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    Media Statements

    Coat of ArmsMedia Release
    Minister for Police, Fire and Emergency Services and Minister for Corrective Services
    The Honourable Bill Byrne

    $1 million backing for new female prisoner re-integration program

    Minister for Police, Fire and Emergency Services and Minister for Corrective Services
    The Honourable Bill Byrne

    Tuesday, September 27, 2016

    $1 million backing for new female prisoner re-integration program

    Minister for Corrective Services Bill Byrne has today announced an additional $1 million annually for a new program designed to give female prisoners a better chance of successfully re-integrating back into the community and reducing the incidence of re-offending and going back to jail.

    “The Palaszczuk Government is committed to the safety of all Queenslanders and it is vital that people re-entering our communities from correctional centres have the tools and systems in place to do so successfully,” he said.

    “Successful re-integration of prisoners back into society means not only a safer community, but a reduction in prisoner numbers, which rose by almost 30% as a result of the poor handling of the justice system in Queensland by the former government.

    “In-reach and out-reach workers will provide flexible, responsive and individualised support in the areas on which the prisoners identify they need to focus.

    “The new program will include specialist workers from expert organisations in the areas of domestic violence, housing, drugs and alcohol, and mental health who will provide services to female offenders when they are back out in the community.

    “This program is female-centred, relationship-based, individually customised and will be monitored closely. We expect to see positive results.”

    Queensland Corrective Services (QCS) Commissioner Mark Rallings said QCS had always had a strong emphasis on providing the best rehabilitative support possible, but this new re-entry program takes it to a whole new level.

    “This is a purpose-built, gender-specific program that we are confident will achieve results,” he said.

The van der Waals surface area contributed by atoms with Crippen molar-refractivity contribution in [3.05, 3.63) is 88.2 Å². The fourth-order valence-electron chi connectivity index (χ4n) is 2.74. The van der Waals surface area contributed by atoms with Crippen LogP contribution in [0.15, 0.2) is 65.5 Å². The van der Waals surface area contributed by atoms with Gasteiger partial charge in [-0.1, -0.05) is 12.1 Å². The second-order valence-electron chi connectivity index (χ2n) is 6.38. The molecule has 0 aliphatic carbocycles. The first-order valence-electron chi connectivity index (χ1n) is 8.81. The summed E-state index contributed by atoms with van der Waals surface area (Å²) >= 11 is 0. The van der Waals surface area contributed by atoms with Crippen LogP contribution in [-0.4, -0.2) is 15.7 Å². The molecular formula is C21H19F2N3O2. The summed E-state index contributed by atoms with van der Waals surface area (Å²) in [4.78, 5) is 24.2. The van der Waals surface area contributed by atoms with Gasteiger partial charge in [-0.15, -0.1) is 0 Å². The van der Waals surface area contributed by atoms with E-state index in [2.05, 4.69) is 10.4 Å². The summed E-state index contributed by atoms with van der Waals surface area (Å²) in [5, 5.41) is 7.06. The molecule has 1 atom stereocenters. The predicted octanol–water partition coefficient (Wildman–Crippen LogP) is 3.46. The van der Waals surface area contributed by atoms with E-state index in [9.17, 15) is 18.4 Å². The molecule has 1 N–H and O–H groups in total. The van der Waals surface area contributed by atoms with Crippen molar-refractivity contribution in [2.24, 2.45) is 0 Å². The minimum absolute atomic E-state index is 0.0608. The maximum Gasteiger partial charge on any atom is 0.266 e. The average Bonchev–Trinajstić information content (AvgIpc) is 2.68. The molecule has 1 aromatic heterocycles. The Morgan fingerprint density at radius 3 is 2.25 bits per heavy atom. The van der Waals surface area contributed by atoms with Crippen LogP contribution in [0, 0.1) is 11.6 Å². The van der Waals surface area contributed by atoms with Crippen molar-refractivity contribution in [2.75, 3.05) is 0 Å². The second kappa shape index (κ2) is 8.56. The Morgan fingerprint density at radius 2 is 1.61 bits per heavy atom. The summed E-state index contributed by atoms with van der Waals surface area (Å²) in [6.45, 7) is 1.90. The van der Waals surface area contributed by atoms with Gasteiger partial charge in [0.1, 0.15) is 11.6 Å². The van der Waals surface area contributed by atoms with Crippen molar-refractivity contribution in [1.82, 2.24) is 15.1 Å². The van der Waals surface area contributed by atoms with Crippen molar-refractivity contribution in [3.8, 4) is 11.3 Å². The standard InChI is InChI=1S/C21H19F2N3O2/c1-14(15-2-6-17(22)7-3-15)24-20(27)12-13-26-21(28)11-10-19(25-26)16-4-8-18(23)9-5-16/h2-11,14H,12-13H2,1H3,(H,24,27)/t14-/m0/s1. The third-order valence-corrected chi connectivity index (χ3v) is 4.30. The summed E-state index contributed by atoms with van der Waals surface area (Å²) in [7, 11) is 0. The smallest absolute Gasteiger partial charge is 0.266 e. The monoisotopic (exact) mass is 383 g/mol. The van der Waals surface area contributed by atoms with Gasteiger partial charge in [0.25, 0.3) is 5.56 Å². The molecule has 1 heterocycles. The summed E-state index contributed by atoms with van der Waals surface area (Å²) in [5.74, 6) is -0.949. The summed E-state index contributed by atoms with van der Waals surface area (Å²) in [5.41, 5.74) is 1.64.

“There has been significant research that identifies female offenders as requiring tailored programs and services that address gender-specific needs in a range of areas such as health, children and family, and housing.

    “That research also identifies a higher level of trauma and victimisation in their past which has links to both mental health and substance abuse needs.”

    Minister Byrne said there had been a substantial amount of input into the new program from all parties involved.

    “Government agencies designed the program jointly with the users of services – female prisoners and offenders – and community organisations working with female offenders,” he said.

    “The new service design will assist female prisoners to be successful on parole and will prioritise reconnection with children, stable accommodation, support for victims of domestic violence, mental health support and gender-focused substance abuse intervention.

    “Trauma-informed practices and coaching in navigating complex social service systems will be key features.

    “The agreements with the service providers are in the final stages of being formalised and they are all very reputable, professional organisations.”

    Implementation of the new program is underway and expected to be fully operational by the end of next month.

    The service will encompass Brisbane Women’s Correctional Centre, Numinbah Correctional Centre, Helana Jones Centre, and probation and parole offices in South East Queensland. Townsville Women’s Correctional Centre has its own specific North Queensland-based provider in place.

    ENDS

     

    Media contact

    Minister Byrne’s Office:                 0400 622 433